There are many ways to add line numbers to the JEditorPane and JTextPane Swing components. This post looks at two solutions: One providing a custom ParagraphView which paints a child element that contains the line number for that paragraph. The other implements a separate component which is passed as the RowHeaderView of the JScrollPane. Both support scrolling and line wrapping, and in this example the latter includes current line highlighting, as seen in the image below.
The ParagraphView solution is inspired by Stanislav Lapitsky’s old post on the topic, although with some improvements. The basic idea is to paint the line number in the child of the ParagraphView, using the paintChild() method. The advantage is that the relationship between the line and the line number is already established, so alignment is easy. We just have to count which element we’re dealing with to know which number to print. The two methods below show this part. Notice also that only the index 0 of the ParagraphView should be used for the line number, so we don’t count a wrapped line twice. Furthermore, a mono-spaced font helps with padding and alignment.
In order to create this custom ParagraphView, it has to be returned through a ViewFactory, which again has to be provided through an EditorKit. The file below shows the full implementation. Notice how the default ViewFactory is used for all other elements; only the Paragraph Element gets a custom view.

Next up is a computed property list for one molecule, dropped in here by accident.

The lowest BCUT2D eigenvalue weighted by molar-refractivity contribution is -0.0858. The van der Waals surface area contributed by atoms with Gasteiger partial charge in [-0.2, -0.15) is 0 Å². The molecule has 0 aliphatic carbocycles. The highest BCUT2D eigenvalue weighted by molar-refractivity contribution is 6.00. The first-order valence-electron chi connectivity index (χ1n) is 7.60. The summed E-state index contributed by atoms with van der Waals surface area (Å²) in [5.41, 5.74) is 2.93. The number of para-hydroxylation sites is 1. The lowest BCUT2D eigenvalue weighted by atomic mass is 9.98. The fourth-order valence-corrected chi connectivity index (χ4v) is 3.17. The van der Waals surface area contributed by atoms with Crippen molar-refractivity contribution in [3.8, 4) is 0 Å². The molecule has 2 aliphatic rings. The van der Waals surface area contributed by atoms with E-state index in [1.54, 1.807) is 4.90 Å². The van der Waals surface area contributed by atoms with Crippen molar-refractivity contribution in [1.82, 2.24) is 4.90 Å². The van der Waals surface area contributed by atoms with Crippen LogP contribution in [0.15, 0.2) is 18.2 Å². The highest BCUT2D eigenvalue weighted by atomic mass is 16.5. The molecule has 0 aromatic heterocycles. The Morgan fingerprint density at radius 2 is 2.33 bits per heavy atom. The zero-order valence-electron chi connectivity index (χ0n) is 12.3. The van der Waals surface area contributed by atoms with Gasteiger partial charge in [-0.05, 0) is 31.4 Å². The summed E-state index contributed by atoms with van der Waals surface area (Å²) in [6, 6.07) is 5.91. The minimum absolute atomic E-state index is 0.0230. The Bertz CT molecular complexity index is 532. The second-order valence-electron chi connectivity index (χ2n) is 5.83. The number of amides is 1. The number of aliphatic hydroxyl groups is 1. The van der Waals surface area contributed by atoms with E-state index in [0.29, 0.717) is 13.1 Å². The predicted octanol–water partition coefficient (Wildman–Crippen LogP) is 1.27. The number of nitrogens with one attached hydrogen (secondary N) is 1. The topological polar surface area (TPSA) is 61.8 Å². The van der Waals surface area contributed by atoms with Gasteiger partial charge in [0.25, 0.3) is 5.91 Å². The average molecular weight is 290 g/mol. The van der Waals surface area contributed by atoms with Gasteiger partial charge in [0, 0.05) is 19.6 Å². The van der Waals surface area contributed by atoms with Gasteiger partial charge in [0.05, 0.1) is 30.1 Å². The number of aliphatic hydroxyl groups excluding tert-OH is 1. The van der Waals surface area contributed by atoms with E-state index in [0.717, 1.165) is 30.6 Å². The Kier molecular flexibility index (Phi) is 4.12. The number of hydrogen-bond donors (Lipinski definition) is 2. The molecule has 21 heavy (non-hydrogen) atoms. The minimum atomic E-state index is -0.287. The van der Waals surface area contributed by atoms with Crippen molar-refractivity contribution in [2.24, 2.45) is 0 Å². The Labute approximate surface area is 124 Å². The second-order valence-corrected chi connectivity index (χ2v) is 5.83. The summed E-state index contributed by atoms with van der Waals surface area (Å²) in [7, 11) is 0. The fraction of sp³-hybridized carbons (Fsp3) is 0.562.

The second solution renders the line numbers in a completely separate component, which can be a JComponent (or even an old style AWT Component). This component is passed in to the setRowHeaderView() method of JScrollPane. That way, the coupling becomes a bit cleaner than overriding multiple classes and methods as with the the ParagraphView solution. However, the down-side is that we must do the alignment with the Editor component manually. Luckily, the Swing Text Component API provides a solid API for this purpose.
The code below is inspired by Rob Camick’s article, but simplifies several aspects of his stand-alone API style class. At the centre is the translation between the Document model and its onscreen view. The viewToModel() method translates an x,y point on the screen to the nearest character offset, while the modelToView() method goes the other way. That way we can align the line number at the same y point as the line in the editor. In Camick’s code, he loops through the text by character offsets rather than paragraphs; the getRowEnd() method helps by finding the end of a line. Camick also points out the the line number should take the font decent of the editor font into account when positioning the line number. The FontMetrics class helps with measuring sizes of fonts.
Finally worth noting is the synchronisation between the editor and the margin component. Since they are separate, this must be handled through event listeners registered with the editor component. The DocumentListener and ComponentListener notifies of edit, movement and resizing events, while the CaretListener signals movement in the cursor position. All of these events force a repaint, but through a scheduled AWT thread, to make sure the editor view has updated first, as seen in the documentChanged() method at the bottom of the code section below.
Here are the full code listings for both examples, as stand-alone applications.